Description:
By 1809 the half cent was not a denomination as frequently used in commerce as was the cent and various foreign coins that circulated during this era in the United States. Lowered public demand and the difficulty in securing sufficient copper blanks for production resulted in the suspension of half cent production after the 1811 mintage. Although the denomination was resumed starting in 1825, mintage was not done every year from the mid-1820s through the 1830s. No half cents were minted in 1827, 1830, or from 1837 through 1839; there were few orders and the Mint had a large quantity stockpiled. However, the Mint found another reason to produce half cents. In the early 19th century it was not unusual to give dignitaries from other countries a proof set of U.S. coins, and in 1840 Mint Director Robert M. Patterson decided to include half cents in those sets.

ust 6 Half Cents   Braided Hair Half Cent, 1840 1857

Photos used with permission and courtesy of Heritage Auction Galleries

Engraver Christian Gobrecht was directed to produce new half cent dies for the proof coins, as well as hubs from which working dies could be produced if the need for more circulating half cents became apparent. Gobrecht had modified the John Reich/ William Kneass Matron Head cent in 1839 (apparently intended for use in 1840), and used the same basic Liberty design for his half cent. The reverse continued with very few alterations the John Reich design first used on the 1809 half cent. Both obverse and reverse have a classic simplicity, with just a few elements in the uncluttered designs. Though Braided Hair half cents were produced every year from 1840 through 1849, only starting in 1849 were the coins made for circulation- the early 1840s issues were proof only, made for the presentation sets or for collectors.

Increased demand by 1849, after several years of draw-downs from the Mint’s stockpile of 1834 and 1835 half cents, resulted in restarted mintage for circulation. But production halted in 1852, except for proofs, as demand for the denomination again weakened and sufficient 1851 half cents were on hand for distribution. Although resumed with 1853 circulation issues (but no proofs for that year) official production of the half cent ended with the 1857 pieces, by the Act of February 21, 1857. Unofficial proof restrikes of the 1840s dates and 1852 were made in the late 1850s by Mint employees, a practice halted by Mint Director James Ross Snowden in 1860, only to be resumed briefly in the late 1860s by Mint Director Henry R. Linderman; after which the dies were destroyed. After a half-century hiatus the denomination almost returned in the early 20th century, along with the three cent piece, as a result of legislation that passed the U.S. House in 1912. The bill died in the Senate, however, leaving the 1857 coins the last of the denomination.

A left-facing, neoclassical Liberty is in the center of the obverse. Curled and flowing hair is swept back in rope-like braids to a bun tied by beaded cords, with locks draped over the ear and down the back of the neck. A coronet worn above the ear and forehead displays LIBERTY. Thirteen six-point stars and the date at the bottom form a circle inside dentils located next to the flat rim. The reverse displays UNITED STATES OF AMERICA as a mostly complete circle concentric with the dentils and flat rim. Inside of that is another circle formed by a laurel branch with berries, the ends tied by a ribbon at the bottom. In the center is HALF CENT, each word on a separate line. All Braided Hair cents were minted at Philadelphia and display no mintmark.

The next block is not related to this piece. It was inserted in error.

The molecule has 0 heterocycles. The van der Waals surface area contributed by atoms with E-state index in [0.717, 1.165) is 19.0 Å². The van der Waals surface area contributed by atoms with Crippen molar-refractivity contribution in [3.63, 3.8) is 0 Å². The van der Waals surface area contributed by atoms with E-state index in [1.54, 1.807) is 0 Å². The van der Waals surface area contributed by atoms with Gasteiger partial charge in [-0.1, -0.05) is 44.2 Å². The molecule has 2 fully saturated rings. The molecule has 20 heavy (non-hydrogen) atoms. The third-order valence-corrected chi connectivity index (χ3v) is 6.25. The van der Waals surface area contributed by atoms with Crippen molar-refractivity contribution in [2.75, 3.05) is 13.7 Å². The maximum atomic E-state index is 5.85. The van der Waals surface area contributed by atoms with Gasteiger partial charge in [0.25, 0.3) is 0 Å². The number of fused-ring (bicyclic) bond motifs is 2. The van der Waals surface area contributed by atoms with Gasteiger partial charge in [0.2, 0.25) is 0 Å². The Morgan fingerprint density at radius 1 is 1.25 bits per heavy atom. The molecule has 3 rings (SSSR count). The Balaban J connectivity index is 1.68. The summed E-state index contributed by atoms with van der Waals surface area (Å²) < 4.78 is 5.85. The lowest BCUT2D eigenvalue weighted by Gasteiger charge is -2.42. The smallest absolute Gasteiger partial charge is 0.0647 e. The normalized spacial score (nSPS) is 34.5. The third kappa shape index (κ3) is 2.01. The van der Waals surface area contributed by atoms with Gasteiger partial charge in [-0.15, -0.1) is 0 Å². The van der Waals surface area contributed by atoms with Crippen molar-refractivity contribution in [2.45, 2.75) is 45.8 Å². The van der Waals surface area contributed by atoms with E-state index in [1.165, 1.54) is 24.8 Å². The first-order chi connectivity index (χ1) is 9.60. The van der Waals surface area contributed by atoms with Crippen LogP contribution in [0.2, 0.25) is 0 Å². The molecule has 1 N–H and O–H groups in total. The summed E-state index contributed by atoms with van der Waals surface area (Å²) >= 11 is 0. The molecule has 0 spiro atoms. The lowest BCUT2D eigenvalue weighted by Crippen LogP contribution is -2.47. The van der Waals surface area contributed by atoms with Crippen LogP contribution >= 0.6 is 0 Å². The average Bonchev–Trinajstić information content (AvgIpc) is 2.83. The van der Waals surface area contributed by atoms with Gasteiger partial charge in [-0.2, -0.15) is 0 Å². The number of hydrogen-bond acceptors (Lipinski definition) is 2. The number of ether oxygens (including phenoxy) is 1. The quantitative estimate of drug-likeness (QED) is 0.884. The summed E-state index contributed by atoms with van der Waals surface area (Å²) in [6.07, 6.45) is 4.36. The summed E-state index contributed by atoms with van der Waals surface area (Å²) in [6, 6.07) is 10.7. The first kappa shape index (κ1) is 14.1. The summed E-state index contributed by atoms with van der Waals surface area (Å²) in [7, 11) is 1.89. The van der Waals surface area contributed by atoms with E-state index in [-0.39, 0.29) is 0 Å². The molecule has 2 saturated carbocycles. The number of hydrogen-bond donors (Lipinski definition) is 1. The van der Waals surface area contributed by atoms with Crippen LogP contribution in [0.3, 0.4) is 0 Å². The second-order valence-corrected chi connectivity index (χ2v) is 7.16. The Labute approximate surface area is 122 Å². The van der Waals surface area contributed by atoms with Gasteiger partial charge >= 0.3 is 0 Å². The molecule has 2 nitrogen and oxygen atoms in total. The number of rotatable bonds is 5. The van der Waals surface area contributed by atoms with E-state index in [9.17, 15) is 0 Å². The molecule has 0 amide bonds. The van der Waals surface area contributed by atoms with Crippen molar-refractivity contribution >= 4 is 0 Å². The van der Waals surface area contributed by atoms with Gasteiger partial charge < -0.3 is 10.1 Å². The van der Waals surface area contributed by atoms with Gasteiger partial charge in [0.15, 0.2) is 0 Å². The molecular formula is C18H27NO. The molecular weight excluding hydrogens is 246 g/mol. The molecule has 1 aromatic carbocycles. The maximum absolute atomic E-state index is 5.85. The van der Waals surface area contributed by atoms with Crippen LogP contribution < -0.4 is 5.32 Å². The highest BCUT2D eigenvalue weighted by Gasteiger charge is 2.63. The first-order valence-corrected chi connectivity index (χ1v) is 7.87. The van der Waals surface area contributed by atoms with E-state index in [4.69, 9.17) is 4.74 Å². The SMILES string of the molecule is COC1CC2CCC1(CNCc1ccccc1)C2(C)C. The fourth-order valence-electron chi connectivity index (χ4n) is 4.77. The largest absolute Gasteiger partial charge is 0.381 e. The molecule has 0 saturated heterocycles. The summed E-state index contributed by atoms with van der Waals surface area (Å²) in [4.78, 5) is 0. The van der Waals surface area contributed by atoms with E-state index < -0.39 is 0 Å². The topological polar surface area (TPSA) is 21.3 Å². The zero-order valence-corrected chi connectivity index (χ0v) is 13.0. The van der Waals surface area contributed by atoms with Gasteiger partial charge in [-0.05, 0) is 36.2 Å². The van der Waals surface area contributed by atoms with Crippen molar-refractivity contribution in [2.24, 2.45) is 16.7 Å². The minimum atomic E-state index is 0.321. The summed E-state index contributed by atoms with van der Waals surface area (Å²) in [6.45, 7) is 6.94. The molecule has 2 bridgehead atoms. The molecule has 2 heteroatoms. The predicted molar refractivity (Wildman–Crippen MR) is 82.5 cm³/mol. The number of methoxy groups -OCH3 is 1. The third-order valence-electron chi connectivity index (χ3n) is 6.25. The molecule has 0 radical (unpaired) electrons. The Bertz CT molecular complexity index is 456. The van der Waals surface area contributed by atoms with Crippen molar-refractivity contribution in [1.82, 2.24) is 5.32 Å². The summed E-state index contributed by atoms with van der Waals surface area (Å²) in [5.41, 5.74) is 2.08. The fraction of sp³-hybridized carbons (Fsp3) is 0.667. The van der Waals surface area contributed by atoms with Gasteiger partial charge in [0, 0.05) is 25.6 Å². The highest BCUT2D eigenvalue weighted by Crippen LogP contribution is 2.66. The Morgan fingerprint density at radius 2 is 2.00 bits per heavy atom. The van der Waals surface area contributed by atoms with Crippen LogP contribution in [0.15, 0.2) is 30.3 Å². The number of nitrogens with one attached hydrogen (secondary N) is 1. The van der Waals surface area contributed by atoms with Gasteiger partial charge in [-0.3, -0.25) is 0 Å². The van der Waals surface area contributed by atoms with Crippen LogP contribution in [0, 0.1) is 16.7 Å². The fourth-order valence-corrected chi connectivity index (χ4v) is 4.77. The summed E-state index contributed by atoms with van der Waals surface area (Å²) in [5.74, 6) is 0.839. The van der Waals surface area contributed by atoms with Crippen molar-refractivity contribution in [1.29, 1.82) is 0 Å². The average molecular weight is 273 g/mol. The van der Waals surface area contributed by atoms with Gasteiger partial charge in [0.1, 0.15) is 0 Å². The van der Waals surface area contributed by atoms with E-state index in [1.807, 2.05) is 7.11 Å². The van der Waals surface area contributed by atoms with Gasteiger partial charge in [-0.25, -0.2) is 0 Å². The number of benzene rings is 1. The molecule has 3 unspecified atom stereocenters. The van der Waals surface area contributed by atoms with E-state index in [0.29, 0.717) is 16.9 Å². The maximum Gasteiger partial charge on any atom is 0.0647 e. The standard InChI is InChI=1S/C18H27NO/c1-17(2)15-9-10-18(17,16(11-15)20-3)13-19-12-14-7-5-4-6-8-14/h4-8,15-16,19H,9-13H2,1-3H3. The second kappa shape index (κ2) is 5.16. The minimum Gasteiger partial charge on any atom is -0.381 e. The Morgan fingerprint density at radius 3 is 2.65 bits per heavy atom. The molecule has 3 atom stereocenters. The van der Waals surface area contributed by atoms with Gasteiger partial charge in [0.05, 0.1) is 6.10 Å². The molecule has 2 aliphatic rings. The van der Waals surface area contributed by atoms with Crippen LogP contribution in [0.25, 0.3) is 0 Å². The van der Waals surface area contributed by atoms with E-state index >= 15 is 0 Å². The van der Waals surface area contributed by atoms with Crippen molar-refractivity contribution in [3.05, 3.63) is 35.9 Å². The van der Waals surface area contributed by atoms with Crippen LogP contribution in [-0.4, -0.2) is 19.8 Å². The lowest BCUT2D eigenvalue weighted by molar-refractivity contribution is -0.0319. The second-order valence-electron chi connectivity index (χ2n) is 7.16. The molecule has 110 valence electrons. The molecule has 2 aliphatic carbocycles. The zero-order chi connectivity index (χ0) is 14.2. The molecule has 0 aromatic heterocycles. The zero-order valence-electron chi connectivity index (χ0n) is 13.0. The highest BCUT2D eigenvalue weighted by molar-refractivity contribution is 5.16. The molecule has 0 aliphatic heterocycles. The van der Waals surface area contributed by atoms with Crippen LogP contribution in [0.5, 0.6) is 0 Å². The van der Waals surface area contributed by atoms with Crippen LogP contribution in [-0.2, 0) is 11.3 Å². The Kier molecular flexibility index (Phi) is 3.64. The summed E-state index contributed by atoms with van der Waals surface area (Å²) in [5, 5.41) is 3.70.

A few hundred business strike Braided Hair half cents have been certified for each date from 1849 through 1857, except for 1852. Coins are described as Brown (BN), Red-Brown (RB), or Red (RD), with RB examples less common than BN, and RD the most scarce. Prices are modest for many issues up to and including MS63 (MS64 for BN examples), but are expensive finer than that, particularly for RB and the scarce or rare RD examples. Fewer than 20 proof Original and Restrike examples are certified for many years (more for the 1850s), also with the Brown (BN), Red-Brown (RB), and Red (RD) designations; there are also a very few Cameo pieces. All proof Braided Hair half cents are expensive, both Original and Restrike, with Original pieces generally higher priced. Examples graded PR63 and finer are very expensive, and the 1851 pieces are very expensive in all grades.

Specifications:
Designer: Christian Gobrecht
Circulation Mintage: high 147,672 (1851), low 35,180 (1857; none minted 1840-1848, and 1852)
Proof Mintage: high 275 (1857, estimated), low 25 (several years, estimated; none known for 1853)
Denomination: One half cent (005/100)
Diameter: 23 mm, plain edge
Metal Content: 100% copper
Weight: 5.44 grams
Varieties: Several known including Restrikes dated 1840 through 1849, and 1852 (Large Berries and Small Berries reverses); 1849 Large Date and Small Date; and other minor die variations.

Additional Resources:
CoinFacts: www.coinfacts.com
Coin Encyclopedia: www.ngccoin.com
Early American Coppers: www.eacs.org
Walter Breen’s Encyclopedia of Early United States Half Cents 1793-1857. Walter Breen. American Institute of Numismatic Research.
The Official Red Book: A Guide Book of United States Coins. R.S Yeoman (author), Kenneth Bressett (editor). Whitman Publishing.
A Guide Book of United States Type Coins. Q. David Bowers. Whitman Publishing.
United States Coinage: A Study by Type. Ron Guth and Jeff Garrett. Whitman Publishing.
The Experts Guide to Collecting & Investing in Rare Coins. Q. David Bowers. Whitman Publishing.
The U.S. Mint and Coinage. Don Taxay. Arco Publishing.
Walter Breen’s Encyclopedia of U.S. Coins. Walter Breen. Doubleday.

 

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